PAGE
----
This week we learned the difference between showing and telling.
A good writer doesn't create a great tale by telling. A good writer grabs his blank paper canvas and dips his paintbrush in red, blue, and yellow. When he is finished, his reader can see images, actions, and places. A good writer shows.
1. I'm sure we discussed some of the homework assignments from week one. One of my favorite things to do is to highlight a few homework assignments– mentioning what's great, why it's great, and what's not so great. I ask the class questions prompting discussion about how the student could make it better.
2. We talked about words– wimpy and wonderful.
I highlighted words on their homework assignments and banned them from using these words (in excess). Students recorded their personal banned words on the "Wimpy Words" hand-out. I had them add about ten more words to the list, banning the entire class from using these.
I kept right on blabbing about how many wonderful words we have in our language. I mentioned that each word carries baggage — like a little hobo sack right on its back! You have to find the right word and use it at the right (or the write) time.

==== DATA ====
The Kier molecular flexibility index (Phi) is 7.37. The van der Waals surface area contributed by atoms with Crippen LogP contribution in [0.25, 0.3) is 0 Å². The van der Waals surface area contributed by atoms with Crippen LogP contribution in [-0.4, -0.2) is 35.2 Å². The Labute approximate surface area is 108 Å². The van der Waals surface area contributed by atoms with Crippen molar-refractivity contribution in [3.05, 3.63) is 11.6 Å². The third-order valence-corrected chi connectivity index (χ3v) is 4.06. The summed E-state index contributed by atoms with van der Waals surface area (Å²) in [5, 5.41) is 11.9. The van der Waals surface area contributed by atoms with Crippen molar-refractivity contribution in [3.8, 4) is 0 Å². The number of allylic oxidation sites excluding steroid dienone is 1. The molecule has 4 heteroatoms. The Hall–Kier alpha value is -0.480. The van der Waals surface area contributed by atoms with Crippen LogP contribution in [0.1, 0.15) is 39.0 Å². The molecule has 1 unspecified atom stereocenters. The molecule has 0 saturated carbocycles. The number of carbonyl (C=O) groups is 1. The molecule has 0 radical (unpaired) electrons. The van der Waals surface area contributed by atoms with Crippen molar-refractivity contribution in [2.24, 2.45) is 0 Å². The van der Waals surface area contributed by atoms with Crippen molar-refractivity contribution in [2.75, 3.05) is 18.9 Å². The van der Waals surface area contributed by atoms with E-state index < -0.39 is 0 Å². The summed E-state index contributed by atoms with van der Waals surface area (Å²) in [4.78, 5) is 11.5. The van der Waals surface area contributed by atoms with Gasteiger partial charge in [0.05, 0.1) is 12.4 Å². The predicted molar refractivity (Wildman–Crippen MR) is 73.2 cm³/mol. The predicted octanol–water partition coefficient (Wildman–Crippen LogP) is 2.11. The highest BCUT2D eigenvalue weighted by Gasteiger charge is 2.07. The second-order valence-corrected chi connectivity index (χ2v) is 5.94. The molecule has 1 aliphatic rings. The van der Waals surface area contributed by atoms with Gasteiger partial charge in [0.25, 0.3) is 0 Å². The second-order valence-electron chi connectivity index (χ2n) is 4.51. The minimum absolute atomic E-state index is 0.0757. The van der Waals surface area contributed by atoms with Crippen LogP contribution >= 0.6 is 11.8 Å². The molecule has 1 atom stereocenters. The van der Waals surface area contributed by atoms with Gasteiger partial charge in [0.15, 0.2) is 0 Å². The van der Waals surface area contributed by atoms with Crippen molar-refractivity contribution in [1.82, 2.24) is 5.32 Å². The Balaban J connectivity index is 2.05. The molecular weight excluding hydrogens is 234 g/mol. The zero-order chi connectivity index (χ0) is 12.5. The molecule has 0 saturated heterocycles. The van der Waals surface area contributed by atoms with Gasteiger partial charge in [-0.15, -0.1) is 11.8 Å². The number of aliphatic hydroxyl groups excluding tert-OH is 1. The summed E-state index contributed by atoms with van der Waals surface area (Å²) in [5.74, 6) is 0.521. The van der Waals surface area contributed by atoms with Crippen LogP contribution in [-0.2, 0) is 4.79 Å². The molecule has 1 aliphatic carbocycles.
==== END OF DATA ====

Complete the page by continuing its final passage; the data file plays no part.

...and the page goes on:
We brainstormed eight different words for "said," and students wrote them on the chart. The other words (ate, sleep, etc.) were assigned as homework, and the students were encouraged to bust out thesauruses to get the job done.
3. I discussed what it means to TELL versus what it means to SHOW. I highlighted some examples from one of the books I was reading at the time. I think I used The Mysterious Benedict Society and the Prisoner's Dilemma. (Yes, I'm super-intellectual like that.)
We looked at the (very short) "Once upon a time there was a girl . . . " story. The students had to SHOW three things in the boxes.
First box: show "three years old"
Second box: show "her brother bothered her"
Third box. show "she got very mad"
I gave them time in class to work through this. They read their examples for all.
4. To cement the showing concept, I gave each student a word (confused, embarrassed, silly, lazy, sick, etc.), a large piece of paper, crayons, and markers. I asked them to draw a person exhibiting the word then to add phrases explaining the details drawn on the person. They did such a great job.
I reminded them to try to draw pictures with their words (and not just with crayons). Writers have that kind of power.
5. Assignment sheets were passed around the room, and thankfully, no one passed out as I explained what would be required for homework.
You can click the image below to download the printables for Week 3.